One for All and All for One

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Science  16 Jun 2000:
Vol. 288, Issue 5473, pp. 1933
DOI: 10.1126/science.288.5473.1933c

Remarkably, it appears that the ubiquitous soil-living bacterium and occasional food-poisoning culprit Bacillus cereus, the widely used insect biocontrol pathogen Bacillus thuringiensis, and the life-threatening biological warfare agent Bacillus anthracis are the same species, despite the striking differences in phenotype. The secret appears to lie in the plasmids harboured by B. anthracis and B. thuringiensis.

When ten B. cereus-like strains were isolated for biochemical and genetic analysis from soil taken from anthrax outbreak sites, they were found by Helgason et al. to have the same chromosomal marker as the implicated B. anthracis strains, but no plasmids. In their natural environments these species have a relatively low rate of clone formation, and it is known that all three Bacillus species are naturally able to take up plasmids. Indeed, plasmid exchange between B. cereus and B. anthracis has been verified experimentally. However, before sounding a general alarm, it cannot be ruled out that there is some other special, but as yet undetected, feature of the B. anthracis genome that makes it alone of the three species particularly adept at retrieving and retaining virulence plasmids.—CA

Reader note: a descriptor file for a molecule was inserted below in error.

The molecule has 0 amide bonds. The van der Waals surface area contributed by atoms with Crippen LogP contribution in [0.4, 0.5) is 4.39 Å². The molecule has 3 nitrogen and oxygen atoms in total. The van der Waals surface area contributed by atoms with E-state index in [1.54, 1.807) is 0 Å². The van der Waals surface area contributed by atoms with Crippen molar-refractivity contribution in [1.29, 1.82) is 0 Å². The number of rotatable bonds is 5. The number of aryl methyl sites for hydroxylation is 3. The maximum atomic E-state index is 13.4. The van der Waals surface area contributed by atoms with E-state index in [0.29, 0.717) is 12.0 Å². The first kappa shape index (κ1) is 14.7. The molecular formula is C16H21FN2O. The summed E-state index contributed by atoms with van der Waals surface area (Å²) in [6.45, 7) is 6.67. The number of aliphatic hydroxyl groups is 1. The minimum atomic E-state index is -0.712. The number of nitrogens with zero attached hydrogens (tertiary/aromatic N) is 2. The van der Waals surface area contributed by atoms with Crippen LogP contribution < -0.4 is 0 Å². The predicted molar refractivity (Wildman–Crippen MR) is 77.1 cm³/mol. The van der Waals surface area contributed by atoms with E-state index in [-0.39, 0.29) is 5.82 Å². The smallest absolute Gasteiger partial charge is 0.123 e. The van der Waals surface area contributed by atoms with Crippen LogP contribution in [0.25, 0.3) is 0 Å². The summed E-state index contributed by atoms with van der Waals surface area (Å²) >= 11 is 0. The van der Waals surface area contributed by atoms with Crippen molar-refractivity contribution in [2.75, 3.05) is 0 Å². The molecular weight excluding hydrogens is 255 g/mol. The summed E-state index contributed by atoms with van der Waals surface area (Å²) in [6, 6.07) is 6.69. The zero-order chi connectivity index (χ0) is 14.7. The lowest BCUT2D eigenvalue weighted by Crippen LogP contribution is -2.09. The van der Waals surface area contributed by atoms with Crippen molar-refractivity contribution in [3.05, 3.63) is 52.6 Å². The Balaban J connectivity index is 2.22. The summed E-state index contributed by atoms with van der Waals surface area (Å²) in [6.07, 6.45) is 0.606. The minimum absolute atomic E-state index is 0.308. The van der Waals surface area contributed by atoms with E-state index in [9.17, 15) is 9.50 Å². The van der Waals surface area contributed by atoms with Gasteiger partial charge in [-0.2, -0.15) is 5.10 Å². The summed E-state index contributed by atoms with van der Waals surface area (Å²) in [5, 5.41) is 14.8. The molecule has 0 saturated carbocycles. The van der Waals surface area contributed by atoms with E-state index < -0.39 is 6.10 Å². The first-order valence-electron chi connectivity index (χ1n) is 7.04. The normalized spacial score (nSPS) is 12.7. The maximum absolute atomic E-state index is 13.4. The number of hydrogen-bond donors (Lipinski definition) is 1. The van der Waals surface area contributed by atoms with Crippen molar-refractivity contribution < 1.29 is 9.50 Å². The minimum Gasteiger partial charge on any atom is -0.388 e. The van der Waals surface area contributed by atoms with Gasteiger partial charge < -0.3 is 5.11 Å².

Appl. Environ. Microbiol.66, 2627 (2000).

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